The bed in that hotel was not comfortable, and I was up in pain at 4am. After checking out, we met a dear friend at Veggie Galaxy for morning breakfast. I had been dying to take my mom there, and she enjoyed the stuffed french toast. We had to drive to and from West Roxbury, MA in order to pick up a rental truck to transport some items that we left at the house. After packing the truck and getting food supplies at Starbucks, we headed home for New York.

On the way home, I played the Leonard Cohen channel on Pandora. After a while my mom asked, “You like listening to this kind of music? It’s going to put you to sleep.” I said, “Yeah, sometimes. I’ll play something peppier for you.” So I changed the channel to Beborn Beton, and my mom was tapping along to the songs.

Last week, Massachusetts began a campaign to get drivers to use their blinkers when changing lanes. On the electronic signs along the highway, the signs asked “Changing lanes?” followed by this message:

Blinkah

For those of you who do not knot, the New England accent tends to drop the ending ‘r’ sound and turns it into an ‘AH’ sound, the kind of ‘AH’ sound that you might make when the doctor is holding your tongue with a depressor. For a while, my mom kept saying ‘blinkah’ when she saw a driver not use their blinkers. That’s pretty darn cute when you consider that my mother is an 83 year-old Italian with an accent. While driving in MA, I noticed an incredible amount of blinker usage that I can only attribute to the increased awareness that the electronic boards brought about.

At another point, I was explaining something to my mom. She said to me, “You know, I’m not trying to tell you what to do. You can drive however you want.” I reached over to touch her arm gently and said, “I know that, mom. I know you’re not trying to tell me what to do. I was just sharing information.” My mom turned to me and said, “You know, we really get along great.”

On Mother’s Day, we give presents to our mothers. This time, I got some of my own.

Risks and Parachutes

This morning, I did one of the scariest (and dumbest) things that I have ever done: I walked over half a mile next to a road with no sidewalk and a tiny to non-existent shoulder alongside fast-moving traffic. I’m not sure whether having my mother and husband with me makes me feel better or worse. Instead of one idiot, there were three.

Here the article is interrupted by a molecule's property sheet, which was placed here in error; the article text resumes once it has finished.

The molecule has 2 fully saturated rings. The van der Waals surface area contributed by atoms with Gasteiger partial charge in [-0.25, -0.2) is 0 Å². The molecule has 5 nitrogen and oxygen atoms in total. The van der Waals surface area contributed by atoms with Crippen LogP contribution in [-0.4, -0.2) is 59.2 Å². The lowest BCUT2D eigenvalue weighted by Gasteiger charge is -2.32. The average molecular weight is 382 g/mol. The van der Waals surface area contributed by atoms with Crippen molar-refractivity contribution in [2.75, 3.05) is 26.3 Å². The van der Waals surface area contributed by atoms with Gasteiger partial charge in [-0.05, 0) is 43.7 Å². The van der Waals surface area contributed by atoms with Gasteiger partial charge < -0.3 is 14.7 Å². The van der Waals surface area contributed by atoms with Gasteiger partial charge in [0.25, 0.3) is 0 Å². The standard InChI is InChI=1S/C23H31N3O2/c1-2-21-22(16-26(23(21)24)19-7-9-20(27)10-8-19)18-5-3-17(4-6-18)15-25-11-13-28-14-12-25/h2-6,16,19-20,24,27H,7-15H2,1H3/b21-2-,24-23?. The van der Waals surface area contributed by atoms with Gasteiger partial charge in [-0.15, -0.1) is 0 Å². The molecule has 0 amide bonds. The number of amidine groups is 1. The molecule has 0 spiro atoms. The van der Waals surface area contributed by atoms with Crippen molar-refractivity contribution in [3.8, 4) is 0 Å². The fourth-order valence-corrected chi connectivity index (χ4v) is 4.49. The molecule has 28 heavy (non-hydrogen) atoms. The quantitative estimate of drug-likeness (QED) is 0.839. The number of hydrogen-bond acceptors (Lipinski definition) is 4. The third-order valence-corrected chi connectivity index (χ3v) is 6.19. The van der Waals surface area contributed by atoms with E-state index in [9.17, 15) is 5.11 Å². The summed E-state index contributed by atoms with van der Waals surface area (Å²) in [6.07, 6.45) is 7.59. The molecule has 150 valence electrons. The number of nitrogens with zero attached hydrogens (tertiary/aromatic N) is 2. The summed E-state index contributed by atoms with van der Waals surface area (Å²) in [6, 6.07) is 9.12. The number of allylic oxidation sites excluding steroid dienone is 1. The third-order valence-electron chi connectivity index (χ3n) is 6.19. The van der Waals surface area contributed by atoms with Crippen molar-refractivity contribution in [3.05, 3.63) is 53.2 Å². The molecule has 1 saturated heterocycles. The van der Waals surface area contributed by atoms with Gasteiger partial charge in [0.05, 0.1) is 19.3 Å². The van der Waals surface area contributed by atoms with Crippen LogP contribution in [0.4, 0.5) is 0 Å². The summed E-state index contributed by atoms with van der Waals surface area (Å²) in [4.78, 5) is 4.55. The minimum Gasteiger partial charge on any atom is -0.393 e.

On our way back, I began to notice all the car crash debris on the side of the road. I thought of drunk drivers who careen off the road and kill people. While working as a NYS trooper in his 20’s, one of my elementary and high school classmates, Rob Ambrose, was killed when a drunk driver careened into the car he had pulled over and was ticketing. I feel beyond blessed to have escaped unharmed on my morning walk despite my own poor decision.

When I was growing up, my mother used to scare the shit out of me because all my plans were greeted with tales and questions about terrible things that were going to happen to me if I dared wanted to go anywhere outside the house except for my backyard. After we returned, I couldn’t believe that my mom didn’t think it was too risky to chance to go for a 2 mile walk yesterday along that same road.

It must be the purview of parents to terrify their children out of doing the things that they themselves wouldn’t think twice about doing. The more time I spend with my mother, the more I understand why she drives my sister M mildly crazy with her poor decisions. God watches over fools and babies (and other idiots).

Taking risks is an interesting subject. Today’s walk opened my eyes to the difficulties that parents must face in trying to teach their children what’s a “good” risk to take and what’s a “bad” risk. This kind of fear/excitement that I felt while walking on the road is like jumping out of an airplane in a parachute. Some might call the risk of dying unacceptable (like me) while others acknowledge it, take precautions (parachutes), and jump anyway (like friends of mine).

Now I have a new perspective on the title of the book What Color is Your Parachute? by Richard Nelson Bolles. When we choose a path for ourselves, we are moving forward into the unknown, much like jumping out of an airplane. The parachute, aka our professional lives, might take the form of education, training, internships, volunteering, recommendations, and a clean background check. We dye the silk cloths with our interests, best skills, and preferences. With the job application, we leap out of our plane and pull the parachute strings hoping to land safely on a job.